An RCAF CF-18 takes off from CFB Bagotville, Que. on Thursday, June 7, 2018. Defence officials say they expect to know next spring what sensor, weapons and defensive upgrades will be needed to ensure the country’s aging CF-18 fighter jets are still able to fly combat missions until they are replaced in 2032. THE CANADIAN PRESS/Andrew Vaughan

An RCAF CF-18 takes off from CFB Bagotville, Que. on Thursday, June 7, 2018. Defence officials say they expect to know next spring what sensor, weapons and defensive upgrades will be needed to ensure the country’s aging CF-18 fighter jets are still able to fly combat missions until they are replaced in 2032. THE CANADIAN PRESS/Andrew Vaughan

Air force to contract out some fighter-jet work

The technician shortage was first revealed in an explosive auditor general’s report last month

The Canadian military is looking to contract out some maintenance work on the country’s aging CF-18 fighter jets as well as training to help address a shortage of experienced technicians.

Defence officials revealed the plan during a Commons committee meeting on Monday, in which they also defended the time needed to pick a new jet for the air force and faced calls to reveal how much it will cost to upgrade the CF-18s’ combat systems.

The technician shortage was first revealed in an explosive auditor general’s report last month in which the watchdog took aim at the Liberals’ plan to buy second-hand Australian jets by warning the air force needed more technicians and pilots — not planes.

A number of measures are being introduced to address both shortfalls, air force commander Lt.-Gen. Al Meinzinger told the committee, including the contracting out of more involved maintenance that usually takes place away from the frontlines as well as some tech training.

The initiatives will free up about 200 experienced aircraft technicians so they can work directly on planes in the field and keep them flying, Meinzinger said, adding in an interview after the meeting that the move would not affect combat readiness.

Initiatives are also being introduced to better support military families, which Meinzinger identified as a key contributing factor in why many pilots and technicians are leaving, while the air force is looking at a new training model to produce more pilots.

Even with these measures, Meinzinger said he expected it to take between five and seven years to have a full complement of pilots and technicians in time to start transitioning from the CF-18s to new state-of-the-art replacements.

“We’re putting our shoulder to the wheel,” Meinzinger told The Canadian Press. “This is a top priority. … But it’s going to take some time, obviously.”

Defence officials faced pointed questions from members of Parliament on both sides of the table during Monday’s committee meeting about the length of time it is expected to take for those new replacements to be selected and delivered.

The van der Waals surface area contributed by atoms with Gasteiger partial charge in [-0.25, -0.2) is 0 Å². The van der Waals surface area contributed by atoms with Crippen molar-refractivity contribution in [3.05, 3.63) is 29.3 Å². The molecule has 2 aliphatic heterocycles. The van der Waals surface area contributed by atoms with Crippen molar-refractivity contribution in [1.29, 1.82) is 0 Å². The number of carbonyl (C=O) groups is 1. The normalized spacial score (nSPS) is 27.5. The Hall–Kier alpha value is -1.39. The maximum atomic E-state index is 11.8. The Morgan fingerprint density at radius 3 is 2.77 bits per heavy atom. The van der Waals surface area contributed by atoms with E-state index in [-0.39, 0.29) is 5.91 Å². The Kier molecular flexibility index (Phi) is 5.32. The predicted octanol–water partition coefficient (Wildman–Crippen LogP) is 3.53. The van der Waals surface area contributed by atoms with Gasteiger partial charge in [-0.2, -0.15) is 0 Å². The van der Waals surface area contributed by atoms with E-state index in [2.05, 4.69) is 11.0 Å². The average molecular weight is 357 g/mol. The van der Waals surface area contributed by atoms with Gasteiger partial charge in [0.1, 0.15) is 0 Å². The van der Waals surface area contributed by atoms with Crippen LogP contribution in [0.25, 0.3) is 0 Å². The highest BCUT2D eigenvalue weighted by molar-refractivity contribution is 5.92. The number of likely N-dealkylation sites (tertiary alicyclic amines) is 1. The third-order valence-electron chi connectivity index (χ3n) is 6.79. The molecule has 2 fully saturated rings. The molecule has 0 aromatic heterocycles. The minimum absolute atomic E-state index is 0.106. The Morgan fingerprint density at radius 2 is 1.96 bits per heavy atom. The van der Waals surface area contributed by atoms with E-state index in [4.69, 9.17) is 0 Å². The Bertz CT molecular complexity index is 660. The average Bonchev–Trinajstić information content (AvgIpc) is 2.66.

A request for proposals will be released in the spring, with bids due in early 2020. Another full year has been set aside to evaluate those bids and another for negotiations with the winner. Delivery of the first aircraft is expected in 2025 and the last in 2031.

RELATED: Canadian air force short 275 pilots

The Defence Department’s head of procurement, Patrick Finn, underscored the complexity of the $19-billion project, which has been plagued by delays and political mismanagement for more than a decade as Canada has sought to choose a new fighter.

Those complexities include the usual challenges evaluating and negotiating the capabilities of each of the four aircraft that are expected to compete, Finn said, as well as the industrial benefits to Canada and intellectual-property rights.

At the same time, he added, the process for actually purchasing each of the planes is different given, for example, that Canada is a member of the F-35 stealth fighter project while the U.S. government would need to officially sign off on buying Super Hornets.

In fact, Finn said the government has only limited flexibility in its schedule given that most manufacturers can only start delivering aircraft three years after an order is made — though he remained confident that the timeline would be met.

The length of time was nonetheless a clear concern to some committee members.

Officials were also grilled over the cost of upgrading the CF-18s’ sensors, weapons and defensive measures after the auditor general found $3 billion in planned investments over the next decade was only to keep them flying and did not include their combat systems.

The Defence Department’s top bureaucrat, deputy minister Jody Thomas, told the committee that an analysis is underway, which includes consulting with the U.S. and other allies, and that a plan is expected in the spring.

RELATED: Royal Canadian Air Force retires CH-124 Sea King helicopters

But opposition members challenged Thomas when she suggested that the department would not be able to provide cost estimates to the committee before being presented to the government, saying even if it is a matter of security, they are entitled to the information.